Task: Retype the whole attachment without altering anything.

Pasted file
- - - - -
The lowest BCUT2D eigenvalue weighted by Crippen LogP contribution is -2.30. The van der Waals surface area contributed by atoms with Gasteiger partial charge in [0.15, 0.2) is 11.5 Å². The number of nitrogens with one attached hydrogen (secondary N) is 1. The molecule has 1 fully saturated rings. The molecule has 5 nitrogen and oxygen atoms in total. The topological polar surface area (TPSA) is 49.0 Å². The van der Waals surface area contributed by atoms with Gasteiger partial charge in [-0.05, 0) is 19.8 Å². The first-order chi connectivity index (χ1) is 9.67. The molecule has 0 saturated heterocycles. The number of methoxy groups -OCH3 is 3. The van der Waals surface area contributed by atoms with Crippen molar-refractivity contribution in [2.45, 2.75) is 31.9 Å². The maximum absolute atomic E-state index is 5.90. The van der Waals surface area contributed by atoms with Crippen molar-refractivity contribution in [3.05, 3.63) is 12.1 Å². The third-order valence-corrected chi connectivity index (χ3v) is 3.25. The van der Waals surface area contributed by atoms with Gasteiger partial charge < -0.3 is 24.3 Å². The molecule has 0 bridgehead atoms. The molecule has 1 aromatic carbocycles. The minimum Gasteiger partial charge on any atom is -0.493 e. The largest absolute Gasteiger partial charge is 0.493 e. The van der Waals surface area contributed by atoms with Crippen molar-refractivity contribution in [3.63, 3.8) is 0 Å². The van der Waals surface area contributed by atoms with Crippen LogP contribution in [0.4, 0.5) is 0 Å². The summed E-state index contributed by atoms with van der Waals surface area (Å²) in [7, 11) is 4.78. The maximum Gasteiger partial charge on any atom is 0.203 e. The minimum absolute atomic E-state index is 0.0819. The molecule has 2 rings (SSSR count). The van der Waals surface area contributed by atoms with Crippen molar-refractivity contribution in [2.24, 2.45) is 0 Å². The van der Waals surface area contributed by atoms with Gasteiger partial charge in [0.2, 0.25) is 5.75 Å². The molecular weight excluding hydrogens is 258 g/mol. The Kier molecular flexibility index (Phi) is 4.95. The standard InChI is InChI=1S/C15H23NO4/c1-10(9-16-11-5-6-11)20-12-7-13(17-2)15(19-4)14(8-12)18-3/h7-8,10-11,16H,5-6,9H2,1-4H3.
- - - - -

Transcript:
The lowest BCUT2D eigenvalue weighted by Crippen LogP contribution is -2.30. The van der Waals surface area contributed by atoms with Gasteiger partial charge in [0.15, 0.2) is 11.5 Å². The number of nitrogens with one attached hydrogen (secondary N) is 1. The molecule has 1 fully saturated rings. The molecule has 5 nitrogen and oxygen atoms in total. The topological polar surface area (TPSA) is 49.0 Å². The van der Waals surface area contributed by atoms with Gasteiger partial charge in [-0.05, 0) is 19.8 Å². The first-order chi connectivity index (χ1) is 9.67. The molecule has 0 saturated heterocycles. The number of methoxy groups -OCH3 is 3. The van der Waals surface area contributed by atoms with Crippen molar-refractivity contribution in [2.45, 2.75) is 31.9 Å². The maximum absolute atomic E-state index is 5.90. The van der Waals surface area contributed by atoms with Crippen molar-refractivity contribution in [3.05, 3.63) is 12.1 Å². The third-order valence-corrected chi connectivity index (χ3v) is 3.25. The van der Waals surface area contributed by atoms with Gasteiger partial charge < -0.3 is 24.3 Å². The molecule has 0 bridgehead atoms. The molecule has 1 aromatic carbocycles. The minimum Gasteiger partial charge on any atom is -0.493 e. The largest absolute Gasteiger partial charge is 0.493 e. The van der Waals surface area contributed by atoms with Crippen molar-refractivity contribution in [3.63, 3.8) is 0 Å². The van der Waals surface area contributed by atoms with Crippen LogP contribution in [0.4, 0.5) is 0 Å². The summed E-state index contributed by atoms with van der Waals surface area (Å²) in [7, 11) is 4.78. The maximum Gasteiger partial charge on any atom is 0.203 e. The minimum absolute atomic E-state index is 0.0819. The molecule has 2 rings (SSSR count). The van der Waals surface area contributed by atoms with Crippen molar-refractivity contribution in [2.24, 2.45) is 0 Å². The van der Waals surface area contributed by atoms with Gasteiger partial charge in [0.2, 0.25) is 5.75 Å². The molecular weight excluding hydrogens is 258 g/mol. The Kier molecular flexibility index (Phi) is 4.95. The standard InChI is InChI=1S/C15H23NO4/c1-10(9-16-11-5-6-11)20-12-7-13(17-2)15(19-4)14(8-12)18-3/h7-8,10-11,16H,5-6,9H2,1-4H3.